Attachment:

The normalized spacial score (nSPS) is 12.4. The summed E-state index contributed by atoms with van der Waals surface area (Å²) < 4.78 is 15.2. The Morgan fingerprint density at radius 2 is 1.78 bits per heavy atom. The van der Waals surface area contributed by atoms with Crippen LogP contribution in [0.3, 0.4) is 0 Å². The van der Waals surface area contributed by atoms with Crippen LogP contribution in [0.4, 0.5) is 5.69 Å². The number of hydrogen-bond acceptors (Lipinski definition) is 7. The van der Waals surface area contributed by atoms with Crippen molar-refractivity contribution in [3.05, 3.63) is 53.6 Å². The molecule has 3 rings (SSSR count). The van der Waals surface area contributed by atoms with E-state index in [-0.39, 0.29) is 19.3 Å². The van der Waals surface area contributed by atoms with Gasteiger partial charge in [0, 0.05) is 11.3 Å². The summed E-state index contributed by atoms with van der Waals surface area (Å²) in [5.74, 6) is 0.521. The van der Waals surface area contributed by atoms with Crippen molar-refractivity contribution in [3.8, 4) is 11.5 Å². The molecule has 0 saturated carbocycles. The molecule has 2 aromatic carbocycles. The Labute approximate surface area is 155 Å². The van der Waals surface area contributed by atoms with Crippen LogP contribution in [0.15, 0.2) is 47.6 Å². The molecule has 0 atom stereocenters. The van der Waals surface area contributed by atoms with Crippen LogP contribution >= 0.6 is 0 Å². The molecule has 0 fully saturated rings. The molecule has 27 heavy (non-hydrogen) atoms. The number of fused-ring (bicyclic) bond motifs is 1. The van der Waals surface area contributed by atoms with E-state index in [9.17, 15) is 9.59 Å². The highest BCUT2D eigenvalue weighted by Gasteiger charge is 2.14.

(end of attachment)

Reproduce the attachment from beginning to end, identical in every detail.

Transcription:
The normalized spacial score (nSPS) is 12.4. The summed E-state index contributed by atoms with van der Waals surface area (Å²) < 4.78 is 15.2. The Morgan fingerprint density at radius 2 is 1.78 bits per heavy atom. The van der Waals surface area contributed by atoms with Crippen LogP contribution in [0.3, 0.4) is 0 Å². The van der Waals surface area contributed by atoms with Crippen LogP contribution in [0.4, 0.5) is 5.69 Å². The number of hydrogen-bond acceptors (Lipinski definition) is 7. The van der Waals surface area contributed by atoms with Crippen molar-refractivity contribution in [3.05, 3.63) is 53.6 Å². The molecule has 3 rings (SSSR count). The van der Waals surface area contributed by atoms with E-state index in [-0.39, 0.29) is 19.3 Å². The van der Waals surface area contributed by atoms with Gasteiger partial charge in [0, 0.05) is 11.3 Å². The summed E-state index contributed by atoms with van der Waals surface area (Å²) in [5.74, 6) is 0.521. The van der Waals surface area contributed by atoms with Crippen molar-refractivity contribution in [3.8, 4) is 11.5 Å². The molecule has 0 saturated carbocycles. The molecule has 2 aromatic carbocycles. The Labute approximate surface area is 155 Å². The van der Waals surface area contributed by atoms with Crippen LogP contribution in [0.15, 0.2) is 47.6 Å². The molecule has 0 atom stereocenters. The van der Waals surface area contributed by atoms with Crippen LogP contribution >= 0.6 is 0 Å². The molecule has 0 fully saturated rings. The molecule has 27 heavy (non-hydrogen) atoms. The number of fused-ring (bicyclic) bond motifs is 1. The van der Waals surface area contributed by atoms with E-state index in [9.17, 15) is 9.59 Å². The highest BCUT2D eigenvalue weighted by Gasteiger charge is 2.14.